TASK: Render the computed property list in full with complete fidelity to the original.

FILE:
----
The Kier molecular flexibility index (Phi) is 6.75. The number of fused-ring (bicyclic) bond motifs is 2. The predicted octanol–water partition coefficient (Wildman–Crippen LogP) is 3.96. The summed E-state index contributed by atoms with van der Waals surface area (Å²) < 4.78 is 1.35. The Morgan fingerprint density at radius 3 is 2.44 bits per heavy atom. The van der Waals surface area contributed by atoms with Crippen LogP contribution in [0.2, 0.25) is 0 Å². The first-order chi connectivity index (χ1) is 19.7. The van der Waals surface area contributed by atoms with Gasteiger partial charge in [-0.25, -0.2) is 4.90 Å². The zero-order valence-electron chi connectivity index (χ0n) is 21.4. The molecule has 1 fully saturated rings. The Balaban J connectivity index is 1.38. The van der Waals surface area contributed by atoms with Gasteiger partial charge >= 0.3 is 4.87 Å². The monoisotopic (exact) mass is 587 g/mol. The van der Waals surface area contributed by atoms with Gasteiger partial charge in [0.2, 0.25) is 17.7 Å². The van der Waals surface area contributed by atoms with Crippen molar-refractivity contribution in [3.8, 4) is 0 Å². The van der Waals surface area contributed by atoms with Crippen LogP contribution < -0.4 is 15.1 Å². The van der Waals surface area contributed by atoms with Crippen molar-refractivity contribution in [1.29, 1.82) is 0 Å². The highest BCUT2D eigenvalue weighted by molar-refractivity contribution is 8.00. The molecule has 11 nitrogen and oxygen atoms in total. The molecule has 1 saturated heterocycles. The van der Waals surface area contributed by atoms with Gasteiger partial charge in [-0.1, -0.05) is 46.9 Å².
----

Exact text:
The Kier molecular flexibility index (Phi) is 6.75. The number of fused-ring (bicyclic) bond motifs is 2. The predicted octanol–water partition coefficient (Wildman–Crippen LogP) is 3.96. The summed E-state index contributed by atoms with van der Waals surface area (Å²) < 4.78 is 1.35. The Morgan fingerprint density at radius 3 is 2.44 bits per heavy atom. The van der Waals surface area contributed by atoms with Crippen LogP contribution in [0.2, 0.25) is 0 Å². The first-order chi connectivity index (χ1) is 19.7. The van der Waals surface area contributed by atoms with Gasteiger partial charge in [-0.25, -0.2) is 4.90 Å². The zero-order valence-electron chi connectivity index (χ0n) is 21.4. The molecule has 1 fully saturated rings. The Balaban J connectivity index is 1.38. The van der Waals surface area contributed by atoms with Gasteiger partial charge >= 0.3 is 4.87 Å². The monoisotopic (exact) mass is 587 g/mol. The van der Waals surface area contributed by atoms with Gasteiger partial charge in [0.2, 0.25) is 17.7 Å². The van der Waals surface area contributed by atoms with Crippen molar-refractivity contribution in [3.8, 4) is 0 Å². The van der Waals surface area contributed by atoms with Crippen LogP contribution < -0.4 is 15.1 Å². The van der Waals surface area contributed by atoms with Crippen molar-refractivity contribution in [1.29, 1.82) is 0 Å². The highest BCUT2D eigenvalue weighted by molar-refractivity contribution is 8.00. The molecule has 11 nitrogen and oxygen atoms in total. The molecule has 1 saturated heterocycles. The van der Waals surface area contributed by atoms with Gasteiger partial charge in [-0.1, -0.05) is 46.9 Å².